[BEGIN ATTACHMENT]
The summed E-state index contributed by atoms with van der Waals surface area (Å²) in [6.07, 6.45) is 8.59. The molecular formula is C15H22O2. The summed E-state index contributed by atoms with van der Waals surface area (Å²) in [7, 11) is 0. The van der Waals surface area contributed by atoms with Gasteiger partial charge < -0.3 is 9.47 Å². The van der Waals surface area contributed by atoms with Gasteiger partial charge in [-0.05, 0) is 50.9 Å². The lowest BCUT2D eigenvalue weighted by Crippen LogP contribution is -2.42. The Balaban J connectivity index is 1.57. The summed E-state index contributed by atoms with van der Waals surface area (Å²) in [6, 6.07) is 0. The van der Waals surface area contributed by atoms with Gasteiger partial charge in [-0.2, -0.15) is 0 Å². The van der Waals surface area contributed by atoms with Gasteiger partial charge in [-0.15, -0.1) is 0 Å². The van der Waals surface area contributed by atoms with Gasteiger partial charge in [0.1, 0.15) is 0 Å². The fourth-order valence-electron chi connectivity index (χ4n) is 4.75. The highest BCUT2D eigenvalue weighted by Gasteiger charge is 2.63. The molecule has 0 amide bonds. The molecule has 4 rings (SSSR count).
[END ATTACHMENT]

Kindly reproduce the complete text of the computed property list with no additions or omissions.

The summed E-state index contributed by atoms with van der Waals surface area (Å²) in [6.07, 6.45) is 8.59. The molecular formula is C15H22O2. The summed E-state index contributed by atoms with van der Waals surface area (Å²) in [7, 11) is 0. The van der Waals surface area contributed by atoms with Gasteiger partial charge < -0.3 is 9.47 Å². The van der Waals surface area contributed by atoms with Gasteiger partial charge in [-0.05, 0) is 50.9 Å². The lowest BCUT2D eigenvalue weighted by Crippen LogP contribution is -2.42. The Balaban J connectivity index is 1.57. The summed E-state index contributed by atoms with van der Waals surface area (Å²) in [6, 6.07) is 0. The van der Waals surface area contributed by atoms with Gasteiger partial charge in [-0.2, -0.15) is 0 Å². The van der Waals surface area contributed by atoms with Gasteiger partial charge in [-0.15, -0.1) is 0 Å². The van der Waals surface area contributed by atoms with Gasteiger partial charge in [0.1, 0.15) is 0 Å². The fourth-order valence-electron chi connectivity index (χ4n) is 4.75. The highest BCUT2D eigenvalue weighted by Gasteiger charge is 2.63. The molecule has 0 amide bonds. The molecule has 4 rings (SSSR count).